The Discreet Charms of Malady

Illustration for article titled The Discreet Charms of Malady
Photo: Shutterstock (Shutterstock)

First, oh, the stories you will tell. I awake from a four-hour surgery with an epidural and pain pump full of Fentanyl to sounds of a man dying on the gurney next to me, separated only by a threadbare curtain. Codes blare over the PA system, calling for every available physician to assist while next door, there’s the counting and then shocking of defibrillation, for what seems like half an hour. Just when I’m sure the patient is dead and begin crying, my attending nurse comes to check on me. “We need to get you out of here,” she says. “Too much stress.” Within moments, she wheels me into an elevator, past the man they are still electrocuting, and to a private room in the postpartum wing—of all the available spaces—with the explanation that anyone with an epidural recovers there. I ask about the man, but she shakes her head with a tight-lipped smile. “HIPPA?” I say.


My grief for the man or maybe just timing causes my meds to stop working, and when a new nurse replaces the old one, she doesn’t believe me. Outside the room, she and another nurse laugh, “It was only a hysterectomy.” And I want to shout, “It was not only a hysterectomy. They removed 26 specimens of endo and scar tissue and dissected a bunch of my organs, and what kind of bedside or next-door manner is this,” but I’m too tired and too hurt and can only moan into my cell phone to my surgeon that they aren’t treating me well up here. She talks with someone in the wing, and suddenly, I receive all the pain meds I need and a refill of my epidural.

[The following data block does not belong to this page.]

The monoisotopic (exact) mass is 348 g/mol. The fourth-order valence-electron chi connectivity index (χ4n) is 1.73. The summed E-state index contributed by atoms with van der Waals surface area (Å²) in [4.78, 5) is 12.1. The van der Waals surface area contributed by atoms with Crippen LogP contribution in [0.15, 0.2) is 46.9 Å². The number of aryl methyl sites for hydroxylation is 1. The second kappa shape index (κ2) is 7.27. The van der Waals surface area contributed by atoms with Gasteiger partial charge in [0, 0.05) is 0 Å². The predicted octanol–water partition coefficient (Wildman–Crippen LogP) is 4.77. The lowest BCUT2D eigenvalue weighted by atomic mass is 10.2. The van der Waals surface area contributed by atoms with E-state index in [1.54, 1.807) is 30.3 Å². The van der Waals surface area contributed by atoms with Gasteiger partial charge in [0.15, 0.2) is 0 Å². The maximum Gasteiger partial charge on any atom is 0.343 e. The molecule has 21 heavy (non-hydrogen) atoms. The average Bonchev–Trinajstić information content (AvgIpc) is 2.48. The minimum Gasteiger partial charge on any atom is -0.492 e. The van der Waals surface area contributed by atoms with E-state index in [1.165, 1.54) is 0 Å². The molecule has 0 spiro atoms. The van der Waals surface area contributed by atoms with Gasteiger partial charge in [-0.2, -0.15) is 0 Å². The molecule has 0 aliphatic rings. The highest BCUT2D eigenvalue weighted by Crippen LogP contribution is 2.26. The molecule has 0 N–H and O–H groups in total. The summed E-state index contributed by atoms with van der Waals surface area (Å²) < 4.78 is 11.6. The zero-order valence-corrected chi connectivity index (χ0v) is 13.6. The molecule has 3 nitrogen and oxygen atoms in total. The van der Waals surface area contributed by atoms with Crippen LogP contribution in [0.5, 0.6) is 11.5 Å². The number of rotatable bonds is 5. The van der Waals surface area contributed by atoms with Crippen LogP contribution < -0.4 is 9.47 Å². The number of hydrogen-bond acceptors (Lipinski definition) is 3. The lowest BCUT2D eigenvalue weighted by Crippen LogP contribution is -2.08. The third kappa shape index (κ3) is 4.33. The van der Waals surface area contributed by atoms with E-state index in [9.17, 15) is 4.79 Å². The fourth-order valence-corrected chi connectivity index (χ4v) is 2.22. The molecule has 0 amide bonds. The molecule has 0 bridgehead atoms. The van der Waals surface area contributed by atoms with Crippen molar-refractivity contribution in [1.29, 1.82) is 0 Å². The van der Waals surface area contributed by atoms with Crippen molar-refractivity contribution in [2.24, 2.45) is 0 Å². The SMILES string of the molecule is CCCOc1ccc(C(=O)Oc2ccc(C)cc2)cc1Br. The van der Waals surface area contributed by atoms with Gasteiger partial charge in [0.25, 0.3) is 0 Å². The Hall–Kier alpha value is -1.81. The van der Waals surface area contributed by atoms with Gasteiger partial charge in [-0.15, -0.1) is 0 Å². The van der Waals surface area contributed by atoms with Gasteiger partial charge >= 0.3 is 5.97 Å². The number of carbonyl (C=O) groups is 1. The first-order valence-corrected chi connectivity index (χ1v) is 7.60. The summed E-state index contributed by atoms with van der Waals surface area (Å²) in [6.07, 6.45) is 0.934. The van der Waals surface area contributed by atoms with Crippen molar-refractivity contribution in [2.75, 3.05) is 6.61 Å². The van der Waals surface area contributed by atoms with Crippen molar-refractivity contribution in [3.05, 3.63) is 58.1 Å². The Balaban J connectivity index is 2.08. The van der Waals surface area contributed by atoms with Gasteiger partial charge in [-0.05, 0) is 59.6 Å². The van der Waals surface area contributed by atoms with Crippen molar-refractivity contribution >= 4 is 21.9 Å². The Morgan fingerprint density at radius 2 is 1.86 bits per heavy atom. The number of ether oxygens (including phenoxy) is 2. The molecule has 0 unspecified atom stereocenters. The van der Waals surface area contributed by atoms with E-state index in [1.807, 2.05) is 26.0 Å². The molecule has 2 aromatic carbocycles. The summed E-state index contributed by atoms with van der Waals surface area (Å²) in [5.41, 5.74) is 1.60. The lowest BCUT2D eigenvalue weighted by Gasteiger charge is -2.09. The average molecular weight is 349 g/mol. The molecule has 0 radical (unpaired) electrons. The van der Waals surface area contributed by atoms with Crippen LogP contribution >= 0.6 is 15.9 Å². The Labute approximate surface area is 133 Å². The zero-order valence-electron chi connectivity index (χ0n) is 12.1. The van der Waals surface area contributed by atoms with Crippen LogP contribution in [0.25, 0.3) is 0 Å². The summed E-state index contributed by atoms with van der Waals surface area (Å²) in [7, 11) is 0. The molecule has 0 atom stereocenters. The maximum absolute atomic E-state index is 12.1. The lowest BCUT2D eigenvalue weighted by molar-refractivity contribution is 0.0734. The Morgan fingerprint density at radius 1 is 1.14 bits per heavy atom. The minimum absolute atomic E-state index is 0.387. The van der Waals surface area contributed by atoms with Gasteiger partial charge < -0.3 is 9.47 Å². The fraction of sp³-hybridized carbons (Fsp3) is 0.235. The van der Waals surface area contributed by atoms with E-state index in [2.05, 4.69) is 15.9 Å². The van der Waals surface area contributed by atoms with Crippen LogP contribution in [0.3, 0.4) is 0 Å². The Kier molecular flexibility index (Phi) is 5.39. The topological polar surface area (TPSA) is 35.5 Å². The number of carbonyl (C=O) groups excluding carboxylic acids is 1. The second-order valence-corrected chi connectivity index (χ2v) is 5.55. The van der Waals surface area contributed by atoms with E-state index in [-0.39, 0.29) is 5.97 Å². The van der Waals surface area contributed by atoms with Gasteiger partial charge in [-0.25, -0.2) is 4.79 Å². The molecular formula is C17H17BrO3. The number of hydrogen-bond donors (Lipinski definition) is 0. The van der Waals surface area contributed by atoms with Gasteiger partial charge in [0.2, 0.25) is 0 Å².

Then there are the drugs, or maybe your dysphoria, which requires the drugs, an alphabet of trials and mostly mediocrity, but some euphoria, too. And forgive the use of second person and the inconsistency in point of view, but sometimes a bit of narrative distance from myself feels pertinent, a dissociative persona the only way I can tell the truth.

A is for antidepressants, one to make you sleep, one to allegedly treat your pain and the sadness that humidifies you and your airspace like a heavy fog, and one that relieves pain over time but while you await those results makes you so sleepy, you skip past every alarm on your phone and sleep until 3 or 4pm. B is for baclofen, a muscle relaxant; buprenorphine, which causes the worst night terrors and sleep paralysis of your life thus far, dreams you no longer remember in detail but the thought of which raises goosebumps on your arms. B is also for what you call the Barney Bag—or sometimes Doc McStuffins Bag, though you have never watched that show—the giant clear vinyl bag, filled with orange bottles of pills that didn’t work or that didn’t work for long, in which you tote your drugs from upstairs to downstairs and vice versa.